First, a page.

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  • Don't really know. Advice on staying warm to those who can't afford the alternatives is a bit thin on the ground. I've been burning compressed reclaimed wood recently, but it is obviously more expensive and this move is going to hit the less well-off very hard. I'm not sure where I'm supposed to find the space to dry wood to the required degree.

    I guess it will be continue to be business as usual for BP and the gang, who will have to find ways of meeting the other big announcements about no new i/c engines.

  • Only kiln dried from outlets?, yet another poke at offgrid and alternative lifestyles they wont be happy until we are all in fucking camps.Notice that it's not a ban on wood burning appliances,too many Tory members have Aga's etc.

  • I'll just carry on collecting wood from the beach and letting it dry for a year. Almost stocked up for next year already with the storms help and I should have some of last seasons wood still left by the time the burning season is finished this year.

    So fuck them with a very large piece of contorted drift wood!!!!

  • There is another thread running here on this but just to add I am glad no mention was made of smokeless fuels. I think you'll find this applies to towns and cities, built up areas etc more than rural areas.

  • Ah right, I was basing that on the first round of stove purge that happened last year, that was aimed at built up areas, I kinda assumed this was the the bill being passed for that and not a new version blanket ban thing. There is far worse sources of pollution going on. I heard no mention of the coal fired power stations.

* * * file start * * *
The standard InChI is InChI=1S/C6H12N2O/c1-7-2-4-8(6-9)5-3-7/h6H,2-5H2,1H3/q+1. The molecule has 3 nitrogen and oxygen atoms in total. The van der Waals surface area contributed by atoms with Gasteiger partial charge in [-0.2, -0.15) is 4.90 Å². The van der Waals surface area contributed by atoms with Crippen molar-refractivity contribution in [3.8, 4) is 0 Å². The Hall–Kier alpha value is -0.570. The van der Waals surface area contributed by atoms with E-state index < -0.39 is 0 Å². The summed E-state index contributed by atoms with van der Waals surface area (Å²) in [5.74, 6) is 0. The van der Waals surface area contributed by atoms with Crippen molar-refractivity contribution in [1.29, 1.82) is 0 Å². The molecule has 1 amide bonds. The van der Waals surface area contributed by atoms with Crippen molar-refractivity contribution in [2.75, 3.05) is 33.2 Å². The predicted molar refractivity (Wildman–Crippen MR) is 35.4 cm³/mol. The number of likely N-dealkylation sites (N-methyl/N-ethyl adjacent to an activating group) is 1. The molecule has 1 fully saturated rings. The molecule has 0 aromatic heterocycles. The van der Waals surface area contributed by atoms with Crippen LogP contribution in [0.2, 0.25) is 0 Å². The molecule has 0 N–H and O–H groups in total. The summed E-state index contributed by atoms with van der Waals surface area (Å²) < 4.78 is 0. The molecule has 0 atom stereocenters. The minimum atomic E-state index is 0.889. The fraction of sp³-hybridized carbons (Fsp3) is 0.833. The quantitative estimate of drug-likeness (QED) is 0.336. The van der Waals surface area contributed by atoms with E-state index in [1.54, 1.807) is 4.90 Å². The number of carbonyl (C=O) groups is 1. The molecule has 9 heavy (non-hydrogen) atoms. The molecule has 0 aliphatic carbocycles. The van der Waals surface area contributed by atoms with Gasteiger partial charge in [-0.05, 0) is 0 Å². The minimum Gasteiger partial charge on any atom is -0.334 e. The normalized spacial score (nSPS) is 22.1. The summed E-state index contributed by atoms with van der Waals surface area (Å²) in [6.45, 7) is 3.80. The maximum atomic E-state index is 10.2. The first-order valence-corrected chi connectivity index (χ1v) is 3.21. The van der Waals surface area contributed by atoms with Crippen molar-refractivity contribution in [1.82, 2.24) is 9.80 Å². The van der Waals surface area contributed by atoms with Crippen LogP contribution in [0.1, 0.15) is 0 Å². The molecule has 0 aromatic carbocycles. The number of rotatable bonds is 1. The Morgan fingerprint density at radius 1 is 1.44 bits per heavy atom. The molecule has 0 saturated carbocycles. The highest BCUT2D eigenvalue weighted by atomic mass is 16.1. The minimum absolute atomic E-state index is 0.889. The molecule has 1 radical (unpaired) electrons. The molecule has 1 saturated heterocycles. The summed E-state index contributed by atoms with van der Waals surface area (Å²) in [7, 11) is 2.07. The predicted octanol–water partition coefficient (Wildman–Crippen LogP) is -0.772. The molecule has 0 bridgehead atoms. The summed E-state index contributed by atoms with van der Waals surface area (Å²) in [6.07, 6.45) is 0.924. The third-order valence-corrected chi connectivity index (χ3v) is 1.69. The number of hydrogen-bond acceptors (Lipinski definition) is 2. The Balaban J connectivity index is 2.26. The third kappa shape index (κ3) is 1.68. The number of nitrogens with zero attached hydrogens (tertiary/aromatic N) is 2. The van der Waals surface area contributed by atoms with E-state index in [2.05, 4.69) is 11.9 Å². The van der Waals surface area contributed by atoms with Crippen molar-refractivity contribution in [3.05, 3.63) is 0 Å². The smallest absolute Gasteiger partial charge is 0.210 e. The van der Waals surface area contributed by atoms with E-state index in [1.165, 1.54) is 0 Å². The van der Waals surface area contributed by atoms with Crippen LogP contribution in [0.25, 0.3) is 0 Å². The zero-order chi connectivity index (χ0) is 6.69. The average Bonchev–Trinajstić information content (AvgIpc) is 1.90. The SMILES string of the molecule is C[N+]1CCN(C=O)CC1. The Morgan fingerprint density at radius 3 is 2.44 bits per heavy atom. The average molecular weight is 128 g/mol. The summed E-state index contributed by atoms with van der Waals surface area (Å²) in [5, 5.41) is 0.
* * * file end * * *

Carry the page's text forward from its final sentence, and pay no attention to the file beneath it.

This blanket ban is surely going to have a adverse affect on those in rural areas that rely on these fuel sources for heat as they may not hav the facilities or be able to afford to go totally over to gas or electric for heating. The production of electricity and gas isnt exactly carbon freindly apart form wind and solar but the governemnt cut funding for wind farms so by people upping their usager or installing new heating systems to replace stoves and fire places will add more to the carbon output of the nation as a whole surely. I feel the governemnt should step up and take action to make sure the energy production is cleaned up and keep going with wind and solar from commercial to householders applications to goive any credibility to this ban.

  • As with most legislation it bears little resemblance to reality, it's just another knee jerk reaction by the powers that be in reaction to pressure from someone or other. It won't change the world, just make it look like "govt plc" are doing something. Hopefully it will bring down the price of log burners, but as usual I won't hold my breath while I wait for an advantage for the common man....🙁